Just when you thought Trump’s cabinet picks couldn’t get any worse, we have Betsy DeVos shoved down our collective craw as the new Secretary of Education. What a sadistic joke. “Who is she?” you may well ask. She’s the billionaire Trump supporter whose father-in-law is the co-founder of Amway, a rich woman who has time and again worked toward defunding public schools. She and her family are the founders and financial supporters of The Action Institute, a right-wing group dedicated to ending public education. They are not only pushing vouchers and for-profit education in place of public schools, both of which have resulted in dismal failures wherever they’ve been tried, but they are promoting the repeal of child labor laws. Can you imagine?
Their blog is revealing, to say the least. Joseph Sunde, who writes for them, recently wrote, “Let us not just teach our children to play hard and study well, shuffling them through a long line of hobbies and electives and educational activities. A long day’s work and a load of sweat have plenty to teach as well.” Well, yes, it will certainly teach our children that we have just turned back the clock to an era once reviled, remembered with horror as the subject of Dickens’ novels, when poor children were nothing more than little drones to be sacrificed on the altar of commerce, dying young and living miserable, sickly lives. Is this what we’re aspiring to as a nation? Is this what any of us want for our children?
DeVos herself has said that “mining would be an exciting life for poor children.” Really? Then why did her children attend swanky private schools? Shouldn’t her children have been given the opportunity to work in coal dust hundreds of feet below ground in one of of the most dangerous jobs on the planet? Working in mines is something one might use to threaten criminals, not entice children. Just ask historians about the estimated millions of native people who died as slaves in the silver mines of South America making the Spanish conquistadores wealthy, or the families of miners lost in explosions and collapses in England and here at home in coal country. Well, then, perhaps we should just turn the kids out with a short hoe in the heat of the summer for a refreshing 14 hour day of strawberry cultivation, or let them discover the joys of picking cotton in the full sun.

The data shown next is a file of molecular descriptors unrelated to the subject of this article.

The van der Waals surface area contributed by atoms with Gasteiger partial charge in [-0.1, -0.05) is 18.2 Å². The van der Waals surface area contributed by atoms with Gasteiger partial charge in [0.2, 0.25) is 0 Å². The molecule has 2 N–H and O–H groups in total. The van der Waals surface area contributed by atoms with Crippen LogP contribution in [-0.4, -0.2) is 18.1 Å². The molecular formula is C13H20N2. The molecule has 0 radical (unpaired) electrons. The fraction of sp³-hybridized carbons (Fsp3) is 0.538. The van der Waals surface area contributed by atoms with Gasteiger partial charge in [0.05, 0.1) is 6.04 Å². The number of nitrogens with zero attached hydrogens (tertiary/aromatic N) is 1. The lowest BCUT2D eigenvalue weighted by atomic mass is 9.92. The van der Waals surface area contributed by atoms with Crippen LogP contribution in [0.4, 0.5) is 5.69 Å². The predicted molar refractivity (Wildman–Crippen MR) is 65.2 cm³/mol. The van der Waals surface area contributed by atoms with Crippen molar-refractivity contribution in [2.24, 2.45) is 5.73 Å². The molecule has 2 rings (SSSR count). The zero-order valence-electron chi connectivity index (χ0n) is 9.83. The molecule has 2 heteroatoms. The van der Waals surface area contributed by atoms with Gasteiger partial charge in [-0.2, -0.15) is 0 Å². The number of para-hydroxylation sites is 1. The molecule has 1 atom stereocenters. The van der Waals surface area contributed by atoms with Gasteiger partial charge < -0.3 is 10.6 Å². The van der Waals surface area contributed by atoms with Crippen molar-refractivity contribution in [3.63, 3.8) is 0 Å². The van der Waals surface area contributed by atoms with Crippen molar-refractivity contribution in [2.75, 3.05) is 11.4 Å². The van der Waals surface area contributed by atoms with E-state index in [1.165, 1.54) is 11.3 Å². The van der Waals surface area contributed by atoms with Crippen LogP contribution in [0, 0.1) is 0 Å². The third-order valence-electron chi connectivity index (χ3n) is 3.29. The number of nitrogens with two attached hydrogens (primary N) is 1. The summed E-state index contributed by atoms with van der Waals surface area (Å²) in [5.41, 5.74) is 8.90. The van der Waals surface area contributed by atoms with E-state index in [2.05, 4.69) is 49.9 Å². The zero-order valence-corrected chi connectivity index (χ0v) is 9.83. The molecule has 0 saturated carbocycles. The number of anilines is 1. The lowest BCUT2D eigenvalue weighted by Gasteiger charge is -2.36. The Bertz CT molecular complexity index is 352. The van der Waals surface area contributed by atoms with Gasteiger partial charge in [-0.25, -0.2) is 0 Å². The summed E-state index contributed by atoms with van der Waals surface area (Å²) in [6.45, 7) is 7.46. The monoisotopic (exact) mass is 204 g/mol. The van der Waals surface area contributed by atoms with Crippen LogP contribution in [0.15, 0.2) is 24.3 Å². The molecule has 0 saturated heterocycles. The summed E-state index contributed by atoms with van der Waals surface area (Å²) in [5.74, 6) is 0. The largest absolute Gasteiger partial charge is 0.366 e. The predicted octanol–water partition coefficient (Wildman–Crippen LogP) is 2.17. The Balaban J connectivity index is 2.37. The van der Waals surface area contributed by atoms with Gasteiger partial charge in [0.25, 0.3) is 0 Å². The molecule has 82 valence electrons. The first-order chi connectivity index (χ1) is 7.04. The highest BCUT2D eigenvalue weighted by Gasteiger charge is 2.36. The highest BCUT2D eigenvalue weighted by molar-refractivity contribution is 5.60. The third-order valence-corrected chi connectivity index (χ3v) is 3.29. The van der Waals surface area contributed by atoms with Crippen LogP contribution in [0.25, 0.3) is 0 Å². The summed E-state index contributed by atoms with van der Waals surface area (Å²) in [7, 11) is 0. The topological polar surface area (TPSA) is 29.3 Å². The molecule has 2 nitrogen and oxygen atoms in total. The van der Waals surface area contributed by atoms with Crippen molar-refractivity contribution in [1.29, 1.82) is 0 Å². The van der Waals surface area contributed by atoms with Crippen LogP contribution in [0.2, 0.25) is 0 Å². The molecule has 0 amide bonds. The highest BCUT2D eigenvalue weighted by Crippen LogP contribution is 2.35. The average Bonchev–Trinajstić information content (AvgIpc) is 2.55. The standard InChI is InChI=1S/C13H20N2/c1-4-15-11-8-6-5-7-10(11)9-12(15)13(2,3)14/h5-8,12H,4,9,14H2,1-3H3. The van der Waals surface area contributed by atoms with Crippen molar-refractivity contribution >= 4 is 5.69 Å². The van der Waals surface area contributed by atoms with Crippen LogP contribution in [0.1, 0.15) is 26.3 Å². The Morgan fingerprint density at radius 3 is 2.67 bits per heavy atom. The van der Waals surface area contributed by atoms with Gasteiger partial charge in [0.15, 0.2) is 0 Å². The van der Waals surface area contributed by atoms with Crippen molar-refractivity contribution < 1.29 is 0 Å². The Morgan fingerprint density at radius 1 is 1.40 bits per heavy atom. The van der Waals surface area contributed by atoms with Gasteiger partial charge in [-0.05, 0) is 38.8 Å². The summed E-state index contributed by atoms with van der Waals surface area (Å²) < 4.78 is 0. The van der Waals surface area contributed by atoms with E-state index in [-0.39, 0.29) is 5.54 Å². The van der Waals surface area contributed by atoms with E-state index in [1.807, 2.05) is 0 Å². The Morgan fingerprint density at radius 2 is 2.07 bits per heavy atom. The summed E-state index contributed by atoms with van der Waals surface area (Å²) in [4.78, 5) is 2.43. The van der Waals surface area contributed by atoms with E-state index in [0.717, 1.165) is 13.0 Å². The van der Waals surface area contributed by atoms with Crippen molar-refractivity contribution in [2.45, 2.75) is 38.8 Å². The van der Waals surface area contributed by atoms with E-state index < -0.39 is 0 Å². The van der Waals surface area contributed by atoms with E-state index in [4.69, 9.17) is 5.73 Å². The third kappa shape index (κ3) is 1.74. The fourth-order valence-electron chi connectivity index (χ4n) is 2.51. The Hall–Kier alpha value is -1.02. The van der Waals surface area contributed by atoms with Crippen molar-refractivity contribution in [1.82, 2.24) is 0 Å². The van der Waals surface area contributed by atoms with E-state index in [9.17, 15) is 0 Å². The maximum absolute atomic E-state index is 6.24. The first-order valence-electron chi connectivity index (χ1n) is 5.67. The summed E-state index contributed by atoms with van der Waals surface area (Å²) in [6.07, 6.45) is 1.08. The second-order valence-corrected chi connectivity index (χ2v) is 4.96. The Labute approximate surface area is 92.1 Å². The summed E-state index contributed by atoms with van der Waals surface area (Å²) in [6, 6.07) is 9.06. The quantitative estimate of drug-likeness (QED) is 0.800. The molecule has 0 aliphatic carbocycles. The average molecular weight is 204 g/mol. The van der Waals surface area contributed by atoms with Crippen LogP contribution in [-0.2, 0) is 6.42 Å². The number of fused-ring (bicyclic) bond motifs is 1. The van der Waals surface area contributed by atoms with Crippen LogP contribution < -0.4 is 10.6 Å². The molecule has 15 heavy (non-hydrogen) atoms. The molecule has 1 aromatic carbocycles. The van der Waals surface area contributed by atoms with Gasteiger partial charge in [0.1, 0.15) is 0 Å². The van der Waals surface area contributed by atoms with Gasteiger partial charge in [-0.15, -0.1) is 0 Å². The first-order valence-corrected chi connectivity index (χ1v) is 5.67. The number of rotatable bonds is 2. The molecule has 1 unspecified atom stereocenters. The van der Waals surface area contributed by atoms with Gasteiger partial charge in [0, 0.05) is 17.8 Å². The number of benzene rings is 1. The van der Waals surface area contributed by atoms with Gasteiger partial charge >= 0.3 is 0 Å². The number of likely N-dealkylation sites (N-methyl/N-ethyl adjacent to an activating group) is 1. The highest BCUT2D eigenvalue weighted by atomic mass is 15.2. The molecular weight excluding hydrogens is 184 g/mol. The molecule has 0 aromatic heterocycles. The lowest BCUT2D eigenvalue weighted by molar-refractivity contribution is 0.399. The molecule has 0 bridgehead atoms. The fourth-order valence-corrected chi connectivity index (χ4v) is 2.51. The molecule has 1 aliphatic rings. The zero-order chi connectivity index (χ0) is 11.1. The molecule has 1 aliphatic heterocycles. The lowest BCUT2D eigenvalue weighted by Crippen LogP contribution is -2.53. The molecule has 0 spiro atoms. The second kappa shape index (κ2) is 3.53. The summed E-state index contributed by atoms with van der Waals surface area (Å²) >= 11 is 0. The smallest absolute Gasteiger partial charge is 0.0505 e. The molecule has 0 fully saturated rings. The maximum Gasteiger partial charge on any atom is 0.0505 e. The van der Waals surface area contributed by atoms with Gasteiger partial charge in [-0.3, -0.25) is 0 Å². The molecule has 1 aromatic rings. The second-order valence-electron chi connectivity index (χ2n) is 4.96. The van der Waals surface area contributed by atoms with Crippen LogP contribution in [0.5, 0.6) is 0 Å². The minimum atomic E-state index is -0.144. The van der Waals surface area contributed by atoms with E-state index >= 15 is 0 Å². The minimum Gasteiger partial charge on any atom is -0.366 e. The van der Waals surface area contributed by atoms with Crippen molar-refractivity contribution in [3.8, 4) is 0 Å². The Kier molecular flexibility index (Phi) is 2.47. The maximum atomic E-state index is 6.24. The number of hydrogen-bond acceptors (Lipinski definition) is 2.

Betsy DeVos has called for the reinstatement of child labor, calling it “a gift our children can handle.” Tell you what, Betsy. You let your children handle it. Our kids are going to attend public schools where they can still study all the regular curriculum they need to get into a good college while enjoying the discovery the joys of art and music and sports. Our children will have time to play and dream and learn, not work up “a long day’s workout and load of sweat” unless it’s running for a ball or riding a bike. The promise this nation makes to its children is measured in the opportunity provided for every child to live up to his or her full potential. Being born poor doesn’t mean that one must stay poor. Education erases class distinctions, allows each individual to rise to her highest level of ability. Perhaps that’s what people such as the DeVos family and Donald Trump fear most, that from the ranks of the poor will come the great minds and achievers of the future, and many of them may not be white or wealthy males.
This is as stunning an appointment as any we’ve heard, and we’ve heard some real doozies this week. This cabinet seem to have been picked in each case because the new heads are antithetical to the very agency which they are to lead. Certainly Betsy DeVos fits this description, and then some. We must resist this woman’s appointment and her Dickensian agenda with everything we have at our disposal. Our children deserve better, and it’s up to us to see that they get it. Resist!